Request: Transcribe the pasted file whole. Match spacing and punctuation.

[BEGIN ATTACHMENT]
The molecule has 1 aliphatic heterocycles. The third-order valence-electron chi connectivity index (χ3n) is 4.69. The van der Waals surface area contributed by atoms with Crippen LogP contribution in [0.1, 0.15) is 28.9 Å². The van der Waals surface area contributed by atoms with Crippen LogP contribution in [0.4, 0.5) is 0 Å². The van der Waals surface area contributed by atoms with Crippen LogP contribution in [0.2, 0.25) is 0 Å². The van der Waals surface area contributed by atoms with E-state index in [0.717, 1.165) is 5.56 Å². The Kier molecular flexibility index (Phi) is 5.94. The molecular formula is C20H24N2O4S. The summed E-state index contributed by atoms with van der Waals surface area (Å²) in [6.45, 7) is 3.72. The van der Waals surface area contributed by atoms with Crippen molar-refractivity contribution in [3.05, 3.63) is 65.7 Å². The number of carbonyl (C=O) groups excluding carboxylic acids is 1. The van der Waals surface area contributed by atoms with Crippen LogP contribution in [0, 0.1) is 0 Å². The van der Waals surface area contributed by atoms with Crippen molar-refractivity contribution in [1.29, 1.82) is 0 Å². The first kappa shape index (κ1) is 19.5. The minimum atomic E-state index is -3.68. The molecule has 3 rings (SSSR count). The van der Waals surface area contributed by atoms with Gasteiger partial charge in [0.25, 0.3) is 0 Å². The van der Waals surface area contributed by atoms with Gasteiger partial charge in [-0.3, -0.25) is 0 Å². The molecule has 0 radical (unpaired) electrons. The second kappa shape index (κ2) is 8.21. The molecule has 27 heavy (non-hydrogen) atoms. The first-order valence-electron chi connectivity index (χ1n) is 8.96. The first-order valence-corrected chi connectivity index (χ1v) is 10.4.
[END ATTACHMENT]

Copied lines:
The molecule has 1 aliphatic heterocycles. The third-order valence-electron chi connectivity index (χ3n) is 4.69. The van der Waals surface area contributed by atoms with Crippen LogP contribution in [0.1, 0.15) is 28.9 Å². The van der Waals surface area contributed by atoms with Crippen LogP contribution in [0.4, 0.5) is 0 Å². The van der Waals surface area contributed by atoms with Crippen LogP contribution in [0.2, 0.25) is 0 Å². The van der Waals surface area contributed by atoms with E-state index in [0.717, 1.165) is 5.56 Å². The Kier molecular flexibility index (Phi) is 5.94. The molecular formula is C20H24N2O4S. The summed E-state index contributed by atoms with van der Waals surface area (Å²) in [6.45, 7) is 3.72. The van der Waals surface area contributed by atoms with Crippen molar-refractivity contribution in [3.05, 3.63) is 65.7 Å². The number of carbonyl (C=O) groups excluding carboxylic acids is 1. The van der Waals surface area contributed by atoms with Crippen LogP contribution in [0, 0.1) is 0 Å². The van der Waals surface area contributed by atoms with Crippen molar-refractivity contribution in [1.29, 1.82) is 0 Å². The first kappa shape index (κ1) is 19.5. The minimum atomic E-state index is -3.68. The molecule has 3 rings (SSSR count). The van der Waals surface area contributed by atoms with Gasteiger partial charge in [0.25, 0.3) is 0 Å². The van der Waals surface area contributed by atoms with Gasteiger partial charge in [-0.3, -0.25) is 0 Å². The molecule has 0 radical (unpaired) electrons. The second kappa shape index (κ2) is 8.21. The molecule has 27 heavy (non-hydrogen) atoms. The first-order valence-electron chi connectivity index (χ1n) is 8.96. The first-order valence-corrected chi connectivity index (χ1v) is 10.4.